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I am new to Russian language.

What гласные are not allowed after к, г, х and ж, ш, ч, щ?

And what гласные are allowed in this case?

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  • What do you mean by "not allowed"? It looks like every vowel can follow those consonants.
    – Yellow Sky
    Dec 3 '15 at 17:34
  • Not exactly, ы, я is not allowed after ж, ш, ч, щ, and ю is allowed after ш or щ only in loan words (e.g. парашют). к, г, х do not have any vowel-restrictions, but some combinations are extremely rare if not non-existent (I can't remember any word with "хэ" for example).
    – Alissa
    Dec 3 '15 at 17:45
  • After к, г, х ы is not allowed. Only и (i Think, that was b/c I posted this question).
    – Ева
    Dec 3 '15 at 18:07
  • After ж, ш, ч, щ (Я думаю) o is not allowed. Only "e". Вы согласны или нет?
    – Ева
    Dec 3 '15 at 18:11
  • Ножом, ершом, лещом, мечом, шоколад, девчонка, Щорс, "Пежо". Dec 3 '15 at 18:50
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In writing:

  • ы is never used after ж, ш, щ, ч and only used after ц in several roots (цыплёнок, цыган, цыпка etc.) and on morpheme boundaries: огурцы, куцый etc.

  • ю and э are only used after ж, ш, щ, ч, ц in several loanwords and transcriptions: жюри, жюльен, брошюра, парашют, пшют, амбушюр, Жюль, Чюрлёнис, Шютц, Шэрон, Шэньчжэнь etc.

  • Iotized back vowels (я, ё, ю) are mostly used in loanwords after к, г, х: закят, кёрлинг, гюрза, etc. However, Russian tends to cancel palatalization after velars, so vernacular forms like пекёт, жгёт, могёт are used more and more frequently, and the form ткёт (instead of obsolete *тчёт) even made it into the literary norm. Unlike other Slavic languages, е and и are pretty common after velars: на ноге, на руке (compare Belarusian на назе, на руцэ).

  • э and ы, on the other hand, are almost never used after velars (к, г, х) in Russian, except in some loanwords (гэльский, хычин, гымза etc.) and several onomatopoeic words (хых, гы, кыш and similar). Old Russian had it the other way around (velars were always hard before the front vowels), and some remnants of this can still be observed in old Moscow pronunciation (traditionally used on stage in Moscow theaters), which uses ы after velars on morpheme boundaries: русскый, долгый etc.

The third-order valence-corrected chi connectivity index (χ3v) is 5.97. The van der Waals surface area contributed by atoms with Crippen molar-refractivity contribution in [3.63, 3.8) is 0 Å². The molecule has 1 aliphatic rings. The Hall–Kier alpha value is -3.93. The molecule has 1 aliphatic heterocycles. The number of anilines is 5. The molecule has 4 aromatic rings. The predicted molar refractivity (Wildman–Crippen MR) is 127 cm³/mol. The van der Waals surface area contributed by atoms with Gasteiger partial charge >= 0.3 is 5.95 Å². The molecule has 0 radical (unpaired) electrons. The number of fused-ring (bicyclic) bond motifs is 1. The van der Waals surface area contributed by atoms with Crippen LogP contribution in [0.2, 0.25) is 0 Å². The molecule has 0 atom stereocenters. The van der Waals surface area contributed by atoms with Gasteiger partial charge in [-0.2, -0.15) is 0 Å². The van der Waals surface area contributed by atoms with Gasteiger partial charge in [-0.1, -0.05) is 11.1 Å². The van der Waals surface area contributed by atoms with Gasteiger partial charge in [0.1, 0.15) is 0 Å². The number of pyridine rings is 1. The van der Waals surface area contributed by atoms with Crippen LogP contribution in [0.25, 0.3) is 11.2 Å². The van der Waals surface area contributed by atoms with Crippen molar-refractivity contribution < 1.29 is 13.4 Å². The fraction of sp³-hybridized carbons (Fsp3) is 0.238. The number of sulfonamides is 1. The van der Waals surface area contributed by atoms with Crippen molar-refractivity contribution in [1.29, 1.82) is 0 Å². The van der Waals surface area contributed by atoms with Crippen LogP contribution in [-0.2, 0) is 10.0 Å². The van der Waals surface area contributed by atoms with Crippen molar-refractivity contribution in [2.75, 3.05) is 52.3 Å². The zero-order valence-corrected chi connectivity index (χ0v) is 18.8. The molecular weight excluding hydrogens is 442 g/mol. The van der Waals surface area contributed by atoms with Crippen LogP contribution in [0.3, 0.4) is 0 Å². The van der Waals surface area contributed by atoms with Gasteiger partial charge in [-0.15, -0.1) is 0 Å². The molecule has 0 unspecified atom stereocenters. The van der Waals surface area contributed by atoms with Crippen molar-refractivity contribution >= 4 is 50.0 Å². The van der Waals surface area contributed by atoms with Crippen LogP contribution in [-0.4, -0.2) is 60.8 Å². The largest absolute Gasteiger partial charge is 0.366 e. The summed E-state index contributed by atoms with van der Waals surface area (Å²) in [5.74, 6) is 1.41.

In speech, ж, ш, ц are always hard (non-palatalized), while щ and ч are always soft (palatalized) in Russian. Hence, all differences in writing are purely etymological: there are no differences at all between the first syllables in цыпка and цирк; жёлоб and жопа; щётка and Щорс; and so on.

Also, э in Russian is quite uncommon after hard consonants, if the consonant can be soft at all. So it's only used in writing for several loanwords and transcriptions (мэр, сэр, пэр, мэтр, рэп, Сэм etc., mainly those that can be confused with corresponding soft consonant counterparts), and a little bit more widely in speech (тест, секс, кафе, термос, Дели are all pronounced with a hard consonant before е, as if it were an э).

Russian, though, tends to soften pronunciation of hard consonants before е: шинель, рельсы, термин are soft in the literary norm; энергия, компьютер and several others are on their way there.

However, ж, ш, ц are never soft in Russian, so, despite the fact э is almost never written after those letters, they are still pronounced hard.

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In Russian, э is normally used only as a first letter of the word.

Otherwise: чя-щя чю-щю жы-шы

These are disallowed explicitly. I can't remember any words with e.g. чы in normal Russian.

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